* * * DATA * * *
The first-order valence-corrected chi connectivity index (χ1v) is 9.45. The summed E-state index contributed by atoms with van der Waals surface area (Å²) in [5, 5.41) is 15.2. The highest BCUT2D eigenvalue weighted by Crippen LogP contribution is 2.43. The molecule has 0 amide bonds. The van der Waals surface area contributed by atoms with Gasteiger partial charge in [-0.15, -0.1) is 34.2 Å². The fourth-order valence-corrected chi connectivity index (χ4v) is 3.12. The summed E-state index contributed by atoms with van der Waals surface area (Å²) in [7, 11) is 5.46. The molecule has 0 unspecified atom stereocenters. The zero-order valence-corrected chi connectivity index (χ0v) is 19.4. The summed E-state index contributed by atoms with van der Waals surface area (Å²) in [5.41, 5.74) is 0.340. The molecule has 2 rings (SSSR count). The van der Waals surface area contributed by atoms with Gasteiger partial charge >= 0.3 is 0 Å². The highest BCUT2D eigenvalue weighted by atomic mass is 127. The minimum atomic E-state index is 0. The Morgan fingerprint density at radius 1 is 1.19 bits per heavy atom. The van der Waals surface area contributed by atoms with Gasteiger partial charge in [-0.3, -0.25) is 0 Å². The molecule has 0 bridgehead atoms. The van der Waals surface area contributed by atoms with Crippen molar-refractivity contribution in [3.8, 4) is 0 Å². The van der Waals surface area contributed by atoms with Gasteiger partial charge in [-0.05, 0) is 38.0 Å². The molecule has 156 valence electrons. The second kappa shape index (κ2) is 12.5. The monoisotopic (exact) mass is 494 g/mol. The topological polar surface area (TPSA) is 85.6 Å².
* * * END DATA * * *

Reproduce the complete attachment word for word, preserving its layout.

The first-order valence-corrected chi connectivity index (χ1v) is 9.45. The summed E-state index contributed by atoms with van der Waals surface area (Å²) in [5, 5.41) is 15.2. The highest BCUT2D eigenvalue weighted by Crippen LogP contribution is 2.43. The molecule has 0 amide bonds. The van der Waals surface area contributed by atoms with Gasteiger partial charge in [-0.15, -0.1) is 34.2 Å². The fourth-order valence-corrected chi connectivity index (χ4v) is 3.12. The summed E-state index contributed by atoms with van der Waals surface area (Å²) in [7, 11) is 5.46. The molecule has 0 unspecified atom stereocenters. The zero-order valence-corrected chi connectivity index (χ0v) is 19.4. The summed E-state index contributed by atoms with van der Waals surface area (Å²) in [5.41, 5.74) is 0.340. The molecule has 2 rings (SSSR count). The van der Waals surface area contributed by atoms with Gasteiger partial charge >= 0.3 is 0 Å². The highest BCUT2D eigenvalue weighted by atomic mass is 127. The minimum atomic E-state index is 0. The Morgan fingerprint density at radius 1 is 1.19 bits per heavy atom. The van der Waals surface area contributed by atoms with Gasteiger partial charge in [-0.3, -0.25) is 0 Å². The molecule has 0 bridgehead atoms. The van der Waals surface area contributed by atoms with Crippen molar-refractivity contribution in [3.8, 4) is 0 Å². The van der Waals surface area contributed by atoms with Gasteiger partial charge in [-0.05, 0) is 38.0 Å². The molecule has 156 valence electrons. The second kappa shape index (κ2) is 12.5. The monoisotopic (exact) mass is 494 g/mol. The topological polar surface area (TPSA) is 85.6 Å².